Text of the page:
Friday, July 29, 2016

Collector's Guide To Trading Cards

COLLECTOR’S GUIDE TO TRADING CARDS by Robert Reed, and published by CB (Collector’s Books) in 1993. This 8.5 x 11 paperback has a brief history of Trading Cards up to its publication date. It concentrates on non-sports trading cards. There is also a listing of Trading Card companies, and their cards, along with a value guide at that time. Fully illustrated with at least one card from each series (where possible), dates and number of cards in sets. Although a wonderful guide for the collector, it is out of date now. Like comic books, prices quickly jump up after the release of each new set. TV card sets, movie card sets, comic book card sets, famous people card sets, wild life card sets, etc., etc. All are fun to collect and own. I have about 4,000 cards. Some individual cards, especially from WWII, like the Hitler card, are worth many thousands of dollars. So start up collectors should aim for sets that fit their budget. You might want to purchase a book that is more current, but this one is definitely worth a read   

Thursday, July 28, 2016

Hell's Hostages

The Penetrator #41: “Hell’s Hostages” by Lionel Derrick (Mark K. Roberts). Trying to capitalize on The Executioner series, The Penetrator is Mark Hardin, an ex Vietnam soldier whose girlfriend was killed by the Mafia. Now he wants revenge, and brings all his training against them. I read the first three novels in the series, and felt by #3 the series was burning itself out. Plus, the character is highly unbelievable (weren’t they all?). Six years in the Army he was medically discharged as an E-7 Master Sergeant. During those six years he obtained a 2nd degree black belt in karate, learned to speak several languages, becomes a weapons expert, etc., etc. In Vietnam, he was a sniper, a penetrator, and an undercover intelligence operative (whew!). I was surprised to learn the series actually lasted for 53 issues. By this entry, #41, it still feels the authors are struggling for plots and characters. There is now sex in the stories, which wasn’t in the first three stories, and the Penetrator becomes a clone of all the other men’s action novels.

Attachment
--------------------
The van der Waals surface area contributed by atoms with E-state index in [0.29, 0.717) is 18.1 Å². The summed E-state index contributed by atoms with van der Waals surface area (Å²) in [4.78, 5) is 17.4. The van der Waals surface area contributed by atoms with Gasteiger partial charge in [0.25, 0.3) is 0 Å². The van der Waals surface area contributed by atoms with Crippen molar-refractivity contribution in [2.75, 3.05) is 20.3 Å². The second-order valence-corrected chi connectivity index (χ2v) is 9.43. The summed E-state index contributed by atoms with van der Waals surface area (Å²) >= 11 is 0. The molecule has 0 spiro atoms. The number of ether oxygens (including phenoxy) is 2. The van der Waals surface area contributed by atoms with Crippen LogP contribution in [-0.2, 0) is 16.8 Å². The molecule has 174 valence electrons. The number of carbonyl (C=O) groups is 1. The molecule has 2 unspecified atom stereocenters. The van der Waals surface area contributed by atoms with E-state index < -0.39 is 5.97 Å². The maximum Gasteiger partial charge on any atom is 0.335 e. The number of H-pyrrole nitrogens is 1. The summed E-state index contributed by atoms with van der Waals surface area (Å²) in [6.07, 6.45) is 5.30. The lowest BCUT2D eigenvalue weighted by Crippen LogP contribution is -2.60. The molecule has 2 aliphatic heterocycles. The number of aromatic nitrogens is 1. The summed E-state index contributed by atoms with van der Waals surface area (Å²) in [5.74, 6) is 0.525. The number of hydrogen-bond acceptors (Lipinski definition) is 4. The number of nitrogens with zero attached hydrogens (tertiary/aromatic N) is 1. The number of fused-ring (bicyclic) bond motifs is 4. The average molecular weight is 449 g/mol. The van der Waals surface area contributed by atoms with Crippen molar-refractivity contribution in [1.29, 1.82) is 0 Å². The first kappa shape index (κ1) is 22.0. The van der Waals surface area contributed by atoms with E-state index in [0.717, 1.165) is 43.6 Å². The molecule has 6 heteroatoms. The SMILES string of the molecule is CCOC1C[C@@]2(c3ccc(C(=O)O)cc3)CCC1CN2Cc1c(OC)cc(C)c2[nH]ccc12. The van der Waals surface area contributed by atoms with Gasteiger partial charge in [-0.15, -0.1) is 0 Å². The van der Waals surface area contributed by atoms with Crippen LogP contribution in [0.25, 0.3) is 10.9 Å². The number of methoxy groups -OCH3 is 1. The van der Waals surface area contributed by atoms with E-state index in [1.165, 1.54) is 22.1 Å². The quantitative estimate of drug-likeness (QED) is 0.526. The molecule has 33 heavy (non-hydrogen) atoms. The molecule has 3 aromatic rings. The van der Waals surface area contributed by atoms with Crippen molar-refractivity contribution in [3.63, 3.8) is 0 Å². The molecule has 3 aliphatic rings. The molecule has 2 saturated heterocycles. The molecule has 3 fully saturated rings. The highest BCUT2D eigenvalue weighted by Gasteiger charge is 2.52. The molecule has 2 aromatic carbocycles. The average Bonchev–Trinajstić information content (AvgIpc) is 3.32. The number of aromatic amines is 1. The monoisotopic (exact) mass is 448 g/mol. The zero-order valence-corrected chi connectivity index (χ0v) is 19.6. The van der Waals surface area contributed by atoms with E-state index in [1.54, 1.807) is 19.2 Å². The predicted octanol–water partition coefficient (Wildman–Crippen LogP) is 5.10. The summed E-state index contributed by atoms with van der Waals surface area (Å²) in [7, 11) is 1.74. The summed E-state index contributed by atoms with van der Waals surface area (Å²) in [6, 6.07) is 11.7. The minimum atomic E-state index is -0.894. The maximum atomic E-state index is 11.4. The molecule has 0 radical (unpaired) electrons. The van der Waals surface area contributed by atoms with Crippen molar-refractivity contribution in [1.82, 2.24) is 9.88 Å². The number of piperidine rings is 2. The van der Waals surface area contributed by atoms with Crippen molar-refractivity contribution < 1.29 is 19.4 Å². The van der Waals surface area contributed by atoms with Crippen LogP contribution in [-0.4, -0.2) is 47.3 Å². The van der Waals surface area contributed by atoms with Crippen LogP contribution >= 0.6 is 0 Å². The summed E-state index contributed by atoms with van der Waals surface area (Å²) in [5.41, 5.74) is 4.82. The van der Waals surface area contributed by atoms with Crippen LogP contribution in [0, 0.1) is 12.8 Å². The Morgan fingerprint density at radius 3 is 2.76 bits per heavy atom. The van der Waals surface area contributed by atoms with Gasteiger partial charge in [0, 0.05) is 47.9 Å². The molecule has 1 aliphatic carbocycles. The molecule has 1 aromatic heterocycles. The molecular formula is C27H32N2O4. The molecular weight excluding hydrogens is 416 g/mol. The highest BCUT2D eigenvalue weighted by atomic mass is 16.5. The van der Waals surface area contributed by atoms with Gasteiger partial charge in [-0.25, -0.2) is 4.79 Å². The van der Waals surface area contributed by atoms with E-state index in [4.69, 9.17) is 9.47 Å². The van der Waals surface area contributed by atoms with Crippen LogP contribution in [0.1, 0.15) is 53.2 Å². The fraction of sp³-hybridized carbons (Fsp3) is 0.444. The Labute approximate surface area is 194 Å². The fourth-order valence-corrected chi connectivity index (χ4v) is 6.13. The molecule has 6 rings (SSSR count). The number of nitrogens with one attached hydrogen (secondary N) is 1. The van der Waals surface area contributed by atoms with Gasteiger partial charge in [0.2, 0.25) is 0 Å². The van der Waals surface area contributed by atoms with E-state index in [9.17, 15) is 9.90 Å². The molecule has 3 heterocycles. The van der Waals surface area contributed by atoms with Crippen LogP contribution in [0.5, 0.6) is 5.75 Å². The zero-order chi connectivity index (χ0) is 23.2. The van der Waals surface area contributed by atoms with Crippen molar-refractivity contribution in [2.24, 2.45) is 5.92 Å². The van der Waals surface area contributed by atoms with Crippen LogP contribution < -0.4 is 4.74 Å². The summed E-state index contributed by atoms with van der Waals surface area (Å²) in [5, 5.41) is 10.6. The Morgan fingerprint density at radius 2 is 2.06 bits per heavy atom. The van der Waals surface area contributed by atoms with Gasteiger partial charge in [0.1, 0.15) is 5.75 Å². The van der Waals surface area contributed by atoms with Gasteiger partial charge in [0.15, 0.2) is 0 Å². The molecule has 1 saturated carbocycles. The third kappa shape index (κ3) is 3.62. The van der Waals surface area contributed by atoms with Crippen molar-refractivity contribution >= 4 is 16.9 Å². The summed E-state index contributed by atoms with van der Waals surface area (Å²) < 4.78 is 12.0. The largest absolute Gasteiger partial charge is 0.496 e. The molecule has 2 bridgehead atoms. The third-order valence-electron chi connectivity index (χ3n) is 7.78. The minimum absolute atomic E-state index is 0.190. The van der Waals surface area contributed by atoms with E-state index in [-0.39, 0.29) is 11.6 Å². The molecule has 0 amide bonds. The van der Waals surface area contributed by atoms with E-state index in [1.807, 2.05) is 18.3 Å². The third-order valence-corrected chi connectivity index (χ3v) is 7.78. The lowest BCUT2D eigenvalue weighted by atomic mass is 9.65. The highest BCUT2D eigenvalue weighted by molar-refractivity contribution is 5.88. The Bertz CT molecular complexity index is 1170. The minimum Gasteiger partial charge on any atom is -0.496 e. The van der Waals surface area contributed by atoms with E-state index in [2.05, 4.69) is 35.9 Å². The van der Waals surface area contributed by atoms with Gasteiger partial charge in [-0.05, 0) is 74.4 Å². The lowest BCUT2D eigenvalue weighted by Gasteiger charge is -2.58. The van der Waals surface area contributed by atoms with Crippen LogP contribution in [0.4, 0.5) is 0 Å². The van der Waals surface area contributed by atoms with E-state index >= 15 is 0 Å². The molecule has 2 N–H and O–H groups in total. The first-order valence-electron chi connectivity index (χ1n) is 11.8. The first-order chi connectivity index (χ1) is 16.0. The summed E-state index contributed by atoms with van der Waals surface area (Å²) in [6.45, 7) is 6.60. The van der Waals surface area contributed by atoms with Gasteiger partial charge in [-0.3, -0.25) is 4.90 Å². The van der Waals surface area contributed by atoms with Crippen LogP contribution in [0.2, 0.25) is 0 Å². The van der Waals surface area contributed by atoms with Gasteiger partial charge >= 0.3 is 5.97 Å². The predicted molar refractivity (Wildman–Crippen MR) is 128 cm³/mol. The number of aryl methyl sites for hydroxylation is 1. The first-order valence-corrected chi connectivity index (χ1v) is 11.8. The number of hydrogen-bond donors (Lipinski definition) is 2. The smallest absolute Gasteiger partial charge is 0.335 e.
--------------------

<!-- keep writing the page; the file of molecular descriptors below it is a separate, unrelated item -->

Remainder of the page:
The Middle East is the setting for this novel. The Revolution Council (People’s Liberation Army) has taken another American Embassy and its people hostage. One of the hostages is reading The Death Merchant, a men’s action paperback series, and tells another hostage, “We could use a man like Camellian right now.” Unfortunately, the plot was bad, and the characters weak – they never change throughout the story. Colonel Toro Baldwin recruits the mercenaries, with Mark Hardin in charge (codenamed Houdini), to infiltrate and get the hostages out of captivity, and kill as many bad gays as possible. We have a lot of weak fight scenes (just massive killings), some I can only imagine young boys getting a kick out of, not grown men. And of course the superman sex between Mark Hardin and one of the female associates was a plus for pre-teen boys. I thought the series should have ended after story #3, and I still feel it should have. It was really a drag getting through this one. Although I know some readers like this kind of stuff, it just wasn’t something I cared for. Heck, even The Death Merchant is better than this.

Saturday, July 23, 2016


Johnny Fedora #4: “Trieste” by Desmond Cory. British Intelligence has arrested a man they believe is Gregor Panagos, a communist agitator planning something to cause a war in Jugoslavia, but all that is known is “the balloon goes up August 30.” They send Trout to investigate, and he requests the help of Johnny Fedora, who is no longer attached to the service, but works for them occasionally. Together, they go into Trieste, where they have trouble with the local police, and a highly trained assassin named Palli. I’ve read some Johnny Fedora novels where Fedora just stands around looking deadly, and does nothing till the end of the novel. This is pretty much that plot, although he doesn’t actually stand around looking deadly. In fact through the first hundred pages, he does very little of anything. It’s Trout doing all the work. Thankfully the second half of the book picks up, and Johnny is in a fight to the death in one scene, then another where he must assassinate the assassin. The story was a fun read, but Johnny isn’t really in good form in this one. The author even tries for a bit of humor between Trout and Johnny.